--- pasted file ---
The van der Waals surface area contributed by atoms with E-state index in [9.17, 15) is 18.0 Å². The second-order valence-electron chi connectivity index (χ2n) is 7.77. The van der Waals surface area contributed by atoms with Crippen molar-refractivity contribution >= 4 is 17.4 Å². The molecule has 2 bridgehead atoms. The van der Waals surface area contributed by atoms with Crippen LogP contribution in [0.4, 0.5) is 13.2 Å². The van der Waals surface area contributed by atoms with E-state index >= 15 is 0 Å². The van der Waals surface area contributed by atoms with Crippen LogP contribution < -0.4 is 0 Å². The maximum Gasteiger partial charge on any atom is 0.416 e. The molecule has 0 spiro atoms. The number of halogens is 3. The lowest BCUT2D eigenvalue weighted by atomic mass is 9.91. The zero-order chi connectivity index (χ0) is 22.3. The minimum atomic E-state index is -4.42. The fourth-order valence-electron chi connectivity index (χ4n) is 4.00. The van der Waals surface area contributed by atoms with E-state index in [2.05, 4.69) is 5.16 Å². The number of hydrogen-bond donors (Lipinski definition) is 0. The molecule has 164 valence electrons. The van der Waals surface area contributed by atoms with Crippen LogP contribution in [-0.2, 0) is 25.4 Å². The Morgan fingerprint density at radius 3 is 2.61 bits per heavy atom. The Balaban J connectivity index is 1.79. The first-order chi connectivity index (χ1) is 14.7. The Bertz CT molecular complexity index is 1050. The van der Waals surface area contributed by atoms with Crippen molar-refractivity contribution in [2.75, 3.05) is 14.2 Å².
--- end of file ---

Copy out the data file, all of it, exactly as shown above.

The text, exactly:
The van der Waals surface area contributed by atoms with E-state index in [9.17, 15) is 18.0 Å². The second-order valence-electron chi connectivity index (χ2n) is 7.77. The van der Waals surface area contributed by atoms with Crippen molar-refractivity contribution >= 4 is 17.4 Å². The molecule has 2 bridgehead atoms. The van der Waals surface area contributed by atoms with Crippen LogP contribution in [0.4, 0.5) is 13.2 Å². The van der Waals surface area contributed by atoms with E-state index >= 15 is 0 Å². The van der Waals surface area contributed by atoms with Crippen LogP contribution < -0.4 is 0 Å². The maximum Gasteiger partial charge on any atom is 0.416 e. The molecule has 0 spiro atoms. The number of halogens is 3. The lowest BCUT2D eigenvalue weighted by atomic mass is 9.91. The zero-order chi connectivity index (χ0) is 22.3. The minimum atomic E-state index is -4.42. The fourth-order valence-electron chi connectivity index (χ4n) is 4.00. The van der Waals surface area contributed by atoms with E-state index in [2.05, 4.69) is 5.16 Å². The number of hydrogen-bond donors (Lipinski definition) is 0. The molecule has 164 valence electrons. The van der Waals surface area contributed by atoms with Crippen LogP contribution in [-0.2, 0) is 25.4 Å². The Morgan fingerprint density at radius 3 is 2.61 bits per heavy atom. The Balaban J connectivity index is 1.79. The first-order chi connectivity index (χ1) is 14.7. The Bertz CT molecular complexity index is 1050. The van der Waals surface area contributed by atoms with Crippen molar-refractivity contribution in [2.75, 3.05) is 14.2 Å².